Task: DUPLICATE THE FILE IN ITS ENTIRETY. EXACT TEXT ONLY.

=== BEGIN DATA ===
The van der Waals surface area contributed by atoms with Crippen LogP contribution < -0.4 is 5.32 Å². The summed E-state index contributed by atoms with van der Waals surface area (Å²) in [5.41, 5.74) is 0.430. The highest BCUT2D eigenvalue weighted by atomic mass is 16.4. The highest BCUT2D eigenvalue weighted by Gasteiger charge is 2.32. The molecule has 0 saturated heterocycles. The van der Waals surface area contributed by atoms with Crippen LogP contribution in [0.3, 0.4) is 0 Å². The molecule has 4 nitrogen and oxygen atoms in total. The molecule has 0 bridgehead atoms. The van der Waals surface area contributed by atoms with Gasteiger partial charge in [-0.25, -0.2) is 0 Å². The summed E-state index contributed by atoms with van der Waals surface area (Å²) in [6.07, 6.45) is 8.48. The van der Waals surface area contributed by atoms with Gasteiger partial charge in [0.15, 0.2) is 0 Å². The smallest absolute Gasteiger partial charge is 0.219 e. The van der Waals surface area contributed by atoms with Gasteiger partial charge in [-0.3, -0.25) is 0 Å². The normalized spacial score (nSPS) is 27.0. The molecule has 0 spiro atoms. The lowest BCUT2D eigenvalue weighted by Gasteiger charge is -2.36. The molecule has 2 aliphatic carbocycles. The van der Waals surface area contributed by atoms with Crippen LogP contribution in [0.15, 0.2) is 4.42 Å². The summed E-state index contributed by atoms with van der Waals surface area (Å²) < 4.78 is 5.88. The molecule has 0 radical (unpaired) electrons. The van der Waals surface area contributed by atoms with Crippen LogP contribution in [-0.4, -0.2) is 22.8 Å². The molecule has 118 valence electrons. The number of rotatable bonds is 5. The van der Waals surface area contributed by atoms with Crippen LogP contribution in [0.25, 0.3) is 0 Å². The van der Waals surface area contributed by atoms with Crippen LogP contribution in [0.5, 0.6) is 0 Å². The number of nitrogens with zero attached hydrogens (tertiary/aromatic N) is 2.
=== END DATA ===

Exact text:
The van der Waals surface area contributed by atoms with Crippen LogP contribution < -0.4 is 5.32 Å². The summed E-state index contributed by atoms with van der Waals surface area (Å²) in [5.41, 5.74) is 0.430. The highest BCUT2D eigenvalue weighted by atomic mass is 16.4. The highest BCUT2D eigenvalue weighted by Gasteiger charge is 2.32. The molecule has 0 saturated heterocycles. The van der Waals surface area contributed by atoms with Crippen LogP contribution in [0.3, 0.4) is 0 Å². The molecule has 4 nitrogen and oxygen atoms in total. The molecule has 0 bridgehead atoms. The van der Waals surface area contributed by atoms with Gasteiger partial charge in [-0.25, -0.2) is 0 Å². The summed E-state index contributed by atoms with van der Waals surface area (Å²) in [6.07, 6.45) is 8.48. The van der Waals surface area contributed by atoms with Gasteiger partial charge in [0.15, 0.2) is 0 Å². The smallest absolute Gasteiger partial charge is 0.219 e. The van der Waals surface area contributed by atoms with Gasteiger partial charge in [-0.3, -0.25) is 0 Å². The normalized spacial score (nSPS) is 27.0. The molecule has 0 spiro atoms. The lowest BCUT2D eigenvalue weighted by Gasteiger charge is -2.36. The molecule has 2 aliphatic carbocycles. The van der Waals surface area contributed by atoms with Crippen LogP contribution in [0.15, 0.2) is 4.42 Å². The summed E-state index contributed by atoms with van der Waals surface area (Å²) < 4.78 is 5.88. The molecule has 0 radical (unpaired) electrons. The van der Waals surface area contributed by atoms with Crippen LogP contribution in [-0.4, -0.2) is 22.8 Å². The molecule has 118 valence electrons. The number of rotatable bonds is 5. The van der Waals surface area contributed by atoms with Crippen LogP contribution in [0.25, 0.3) is 0 Å². The van der Waals surface area contributed by atoms with Crippen LogP contribution in [0.5, 0.6) is 0 Å². The number of nitrogens with zero attached hydrogens (tertiary/aromatic N) is 2.